1450is necessarily abstract.  Additional circuitry is sure to be
1451required, for example, in implementation of SIDU.  However,
1452in context of the 128-bit reference architectures studied,
1453our analysis suggests realistic IDISA implementation well
1454within a 10,000 gate budget.
1456However, the additional circuitry required may be offset
1457by elimination of special-purpose instructions found in
1458existing processors that could instead be implemented through efficient
1459IDISA sequences.  These include examples such as population
1460count, count leading and/or trailing zeroes and parity.
1461They also include specialized horizontal SIMD operations.
1462Thus, design tradeoffs can be made with the potential of
1463reducing the chip area devoted to special purpose instructions
1464in favor of more general IDISA features.
1468In considering the architectural support for
1469SIMD text processing using the method of parallel bit streams,
1470this paper has presented the principle of inductive doubling
1471and a realization of that principle in the form of
1472IDISA, a modified SWAR instruction set architecture.
1473IDISA offers support for SWAR operations at all power-of-2
1474field widths, including 2-bit and 4-bit widths, in particular,
1475as well as half-operand modifiers and pack and merge operations
1476to support efficient transition between successive power-of-two
1477field widths.  The principle innovation is the notion of
1478half-operand modifiers that eliminate the cost associated
1479with the explicit mask and shift operations required for
1480such transitions.
1482Several algorithms key to parallel bit stream methods
1483have been examined and shown to benefit from dramatic
1484reductions in instruction count compared to the best
1485known algorithms on reference architectures.  This
1486includes both a reference architecture modeled on
1487the SWAR capabilities of the SSE family as well as
1488an architecture incorporating the powerful permute
1489or shuffle capabilities found in Altivec or Cell BE processors.
1490In the case of transposition algorithms to and from parallel bit stream
1491form, the architecture has been shown to make possible
1492straightforward inductive doubling algorithms with a 3X
1493speedup over the best known versions on permute-capable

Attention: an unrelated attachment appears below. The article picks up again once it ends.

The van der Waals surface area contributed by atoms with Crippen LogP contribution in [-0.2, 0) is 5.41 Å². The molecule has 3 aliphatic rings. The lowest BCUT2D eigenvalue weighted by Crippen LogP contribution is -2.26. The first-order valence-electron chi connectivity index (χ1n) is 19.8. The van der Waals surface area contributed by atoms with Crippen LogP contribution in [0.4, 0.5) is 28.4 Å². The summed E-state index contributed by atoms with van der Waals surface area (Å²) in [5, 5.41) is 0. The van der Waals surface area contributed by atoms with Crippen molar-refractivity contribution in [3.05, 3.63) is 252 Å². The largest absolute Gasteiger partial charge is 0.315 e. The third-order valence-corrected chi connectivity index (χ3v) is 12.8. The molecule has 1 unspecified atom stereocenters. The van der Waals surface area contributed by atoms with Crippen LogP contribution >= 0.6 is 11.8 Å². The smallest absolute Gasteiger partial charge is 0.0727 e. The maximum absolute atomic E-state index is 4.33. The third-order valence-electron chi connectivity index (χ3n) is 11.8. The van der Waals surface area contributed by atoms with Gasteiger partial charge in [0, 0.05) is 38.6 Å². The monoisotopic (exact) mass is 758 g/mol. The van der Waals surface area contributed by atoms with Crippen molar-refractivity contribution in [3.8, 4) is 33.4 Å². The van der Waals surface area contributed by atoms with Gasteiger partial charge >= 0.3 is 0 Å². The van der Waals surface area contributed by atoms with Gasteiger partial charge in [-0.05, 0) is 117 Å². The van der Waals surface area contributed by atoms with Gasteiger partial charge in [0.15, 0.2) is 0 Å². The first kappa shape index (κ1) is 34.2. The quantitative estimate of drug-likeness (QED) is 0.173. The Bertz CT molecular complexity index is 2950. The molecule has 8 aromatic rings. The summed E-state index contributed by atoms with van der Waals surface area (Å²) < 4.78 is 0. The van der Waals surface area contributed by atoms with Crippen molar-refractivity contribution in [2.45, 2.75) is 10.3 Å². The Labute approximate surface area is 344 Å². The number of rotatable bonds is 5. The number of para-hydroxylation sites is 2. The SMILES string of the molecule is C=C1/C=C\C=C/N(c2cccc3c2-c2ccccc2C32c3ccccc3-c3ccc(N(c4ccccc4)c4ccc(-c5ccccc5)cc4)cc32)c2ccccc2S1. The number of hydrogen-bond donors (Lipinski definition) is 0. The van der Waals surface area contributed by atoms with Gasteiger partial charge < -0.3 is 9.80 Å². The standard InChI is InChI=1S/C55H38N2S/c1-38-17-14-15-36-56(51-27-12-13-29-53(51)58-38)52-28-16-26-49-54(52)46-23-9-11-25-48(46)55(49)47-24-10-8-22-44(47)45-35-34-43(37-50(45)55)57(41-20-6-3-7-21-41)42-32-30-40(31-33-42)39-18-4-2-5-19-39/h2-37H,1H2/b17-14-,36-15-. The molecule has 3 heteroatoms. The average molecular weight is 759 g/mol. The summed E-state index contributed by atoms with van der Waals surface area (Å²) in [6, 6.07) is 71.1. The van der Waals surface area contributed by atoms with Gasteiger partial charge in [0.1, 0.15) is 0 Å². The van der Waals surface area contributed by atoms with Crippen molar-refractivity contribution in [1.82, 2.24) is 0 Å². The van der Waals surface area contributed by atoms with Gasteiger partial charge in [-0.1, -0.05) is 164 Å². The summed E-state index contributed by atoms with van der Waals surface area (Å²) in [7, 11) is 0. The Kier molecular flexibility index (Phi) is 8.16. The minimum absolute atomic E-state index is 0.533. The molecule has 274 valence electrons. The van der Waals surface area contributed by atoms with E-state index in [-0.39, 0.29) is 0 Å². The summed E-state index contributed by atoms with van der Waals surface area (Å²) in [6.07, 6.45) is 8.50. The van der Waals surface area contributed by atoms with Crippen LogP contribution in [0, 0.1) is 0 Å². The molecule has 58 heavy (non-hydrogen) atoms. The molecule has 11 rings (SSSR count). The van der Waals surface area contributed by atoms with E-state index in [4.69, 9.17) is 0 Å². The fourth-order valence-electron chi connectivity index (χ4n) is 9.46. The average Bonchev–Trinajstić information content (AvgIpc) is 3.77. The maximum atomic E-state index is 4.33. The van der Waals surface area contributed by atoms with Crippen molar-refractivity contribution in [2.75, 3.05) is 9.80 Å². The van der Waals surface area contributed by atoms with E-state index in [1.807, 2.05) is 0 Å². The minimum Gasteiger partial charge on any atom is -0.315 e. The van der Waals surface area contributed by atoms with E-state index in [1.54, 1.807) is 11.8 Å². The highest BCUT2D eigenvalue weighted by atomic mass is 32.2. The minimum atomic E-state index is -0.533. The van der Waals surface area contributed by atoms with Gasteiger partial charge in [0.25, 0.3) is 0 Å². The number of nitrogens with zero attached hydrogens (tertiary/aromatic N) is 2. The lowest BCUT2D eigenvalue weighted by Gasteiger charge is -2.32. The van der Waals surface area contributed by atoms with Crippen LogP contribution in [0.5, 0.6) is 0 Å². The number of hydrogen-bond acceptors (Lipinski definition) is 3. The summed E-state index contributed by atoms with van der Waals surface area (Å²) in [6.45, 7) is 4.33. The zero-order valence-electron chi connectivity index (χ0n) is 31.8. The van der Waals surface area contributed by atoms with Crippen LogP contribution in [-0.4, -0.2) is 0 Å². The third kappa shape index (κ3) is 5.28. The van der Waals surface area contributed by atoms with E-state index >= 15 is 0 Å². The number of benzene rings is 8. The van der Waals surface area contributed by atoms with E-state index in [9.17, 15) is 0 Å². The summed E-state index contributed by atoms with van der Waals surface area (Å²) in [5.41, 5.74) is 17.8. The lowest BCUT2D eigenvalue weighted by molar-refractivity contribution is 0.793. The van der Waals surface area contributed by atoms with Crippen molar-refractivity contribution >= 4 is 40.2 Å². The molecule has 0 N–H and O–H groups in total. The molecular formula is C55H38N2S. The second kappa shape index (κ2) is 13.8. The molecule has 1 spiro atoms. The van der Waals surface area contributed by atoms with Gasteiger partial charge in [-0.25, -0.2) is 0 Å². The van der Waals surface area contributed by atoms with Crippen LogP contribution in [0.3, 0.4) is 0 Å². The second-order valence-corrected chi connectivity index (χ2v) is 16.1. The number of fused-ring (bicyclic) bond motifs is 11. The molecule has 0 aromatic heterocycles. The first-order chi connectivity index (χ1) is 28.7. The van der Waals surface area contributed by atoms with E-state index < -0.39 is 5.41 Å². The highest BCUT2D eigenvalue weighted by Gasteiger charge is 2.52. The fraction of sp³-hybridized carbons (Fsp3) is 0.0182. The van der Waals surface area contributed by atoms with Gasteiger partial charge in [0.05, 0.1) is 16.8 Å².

1494reference architectures, achieving the lowest total number
1495of operations of any possible 3-register SWAR architecture.
1497Applications of IDISA in other areas have also been
1498examined.  The support for 2-bit and 4-bit field widths
1499in SWAR processing is beneficial for packed DNA representations
1500and packed decimal representations respectively.  Additional
1501inductive doubling examples are presented and the phenomenon
1502of power-of-2 transitions discussed more broadly.
1503Most significantly, IDISA supports a fully general approach
1504to horizontal SWAR operations, offering a considerable
1505improvement over the {\em ad hoc} sets of special-purpose
1506horizontal operations found in existing SWAR instruction sets.
1508An IDISA implementation model has been presented employing
1509a customized operand fetch unit to implement the half-operand
1510modifier logic.  Gate-level implementation of this unit
1511and operations at the 2-bit and 4-bit field widths have
1512been analyzed and found to be quite reasonable within
1513a 10,000 gate bound.  Design tradeoffs to reduce the cost
1514have also been discussed, possibly even leading to a
1515net complexity reduction through elimination of instructions
1516that implement special-case versions of inductive doubling.
1518Future research may consider the extension of inductive doubling
1519support in further ways.   For example, it may be possible
1520to develop a pipelined architecture supporting two or three
1521steps of inductive doubling in a single operation. 
1524%\section{Appendix Title}
1526%This is the text of the appendix, if you need one.
1530This research was supported by a Discovery Grant from the
1531Natural Sciences and Engineering Research Council of Canada.
1539%Smith, P. Q. reference text